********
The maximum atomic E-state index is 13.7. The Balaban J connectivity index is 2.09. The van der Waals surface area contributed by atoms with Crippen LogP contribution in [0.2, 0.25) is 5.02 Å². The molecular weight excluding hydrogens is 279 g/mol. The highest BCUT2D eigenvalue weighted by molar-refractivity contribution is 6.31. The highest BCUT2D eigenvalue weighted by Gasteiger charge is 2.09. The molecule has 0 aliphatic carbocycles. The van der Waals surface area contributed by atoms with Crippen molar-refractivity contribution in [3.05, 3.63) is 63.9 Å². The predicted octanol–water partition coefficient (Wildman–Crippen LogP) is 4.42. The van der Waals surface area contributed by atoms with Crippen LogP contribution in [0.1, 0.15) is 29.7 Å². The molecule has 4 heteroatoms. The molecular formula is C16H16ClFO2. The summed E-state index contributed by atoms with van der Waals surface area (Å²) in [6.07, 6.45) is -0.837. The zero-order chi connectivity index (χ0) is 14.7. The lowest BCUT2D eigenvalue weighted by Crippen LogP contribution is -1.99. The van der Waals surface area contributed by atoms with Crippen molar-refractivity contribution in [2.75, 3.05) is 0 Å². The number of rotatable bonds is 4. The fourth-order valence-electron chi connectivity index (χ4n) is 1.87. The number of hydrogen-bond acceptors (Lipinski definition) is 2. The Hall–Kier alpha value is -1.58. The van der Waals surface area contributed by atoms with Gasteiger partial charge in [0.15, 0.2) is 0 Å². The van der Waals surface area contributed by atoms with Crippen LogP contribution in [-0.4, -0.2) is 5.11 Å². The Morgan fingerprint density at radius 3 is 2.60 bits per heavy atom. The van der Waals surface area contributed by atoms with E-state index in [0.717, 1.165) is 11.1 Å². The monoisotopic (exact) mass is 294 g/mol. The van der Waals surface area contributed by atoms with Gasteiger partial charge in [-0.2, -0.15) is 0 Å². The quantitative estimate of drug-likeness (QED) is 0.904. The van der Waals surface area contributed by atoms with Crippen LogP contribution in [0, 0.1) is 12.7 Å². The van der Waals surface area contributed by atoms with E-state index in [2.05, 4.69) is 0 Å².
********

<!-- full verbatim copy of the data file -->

The maximum atomic E-state index is 13.7. The Balaban J connectivity index is 2.09. The van der Waals surface area contributed by atoms with Crippen LogP contribution in [0.2, 0.25) is 5.02 Å². The molecular weight excluding hydrogens is 279 g/mol. The highest BCUT2D eigenvalue weighted by molar-refractivity contribution is 6.31. The highest BCUT2D eigenvalue weighted by Gasteiger charge is 2.09. The molecule has 0 aliphatic carbocycles. The van der Waals surface area contributed by atoms with Crippen molar-refractivity contribution in [3.05, 3.63) is 63.9 Å². The predicted octanol–water partition coefficient (Wildman–Crippen LogP) is 4.42. The van der Waals surface area contributed by atoms with Crippen LogP contribution in [0.1, 0.15) is 29.7 Å². The molecule has 4 heteroatoms. The molecular formula is C16H16ClFO2. The summed E-state index contributed by atoms with van der Waals surface area (Å²) in [6.07, 6.45) is -0.837. The zero-order chi connectivity index (χ0) is 14.7. The lowest BCUT2D eigenvalue weighted by Crippen LogP contribution is -1.99. The van der Waals surface area contributed by atoms with Crippen molar-refractivity contribution in [2.75, 3.05) is 0 Å². The number of rotatable bonds is 4. The fourth-order valence-electron chi connectivity index (χ4n) is 1.87. The number of hydrogen-bond acceptors (Lipinski definition) is 2. The Hall–Kier alpha value is -1.58. The van der Waals surface area contributed by atoms with Gasteiger partial charge in [0.15, 0.2) is 0 Å². The van der Waals surface area contributed by atoms with Crippen LogP contribution in [-0.4, -0.2) is 5.11 Å². The Morgan fingerprint density at radius 3 is 2.60 bits per heavy atom. The van der Waals surface area contributed by atoms with E-state index in [0.717, 1.165) is 11.1 Å². The monoisotopic (exact) mass is 294 g/mol. The van der Waals surface area contributed by atoms with Gasteiger partial charge in [-0.2, -0.15) is 0 Å². The quantitative estimate of drug-likeness (QED) is 0.904. The van der Waals surface area contributed by atoms with Crippen LogP contribution in [0, 0.1) is 12.7 Å². The van der Waals surface area contributed by atoms with E-state index in [2.05, 4.69) is 0 Å².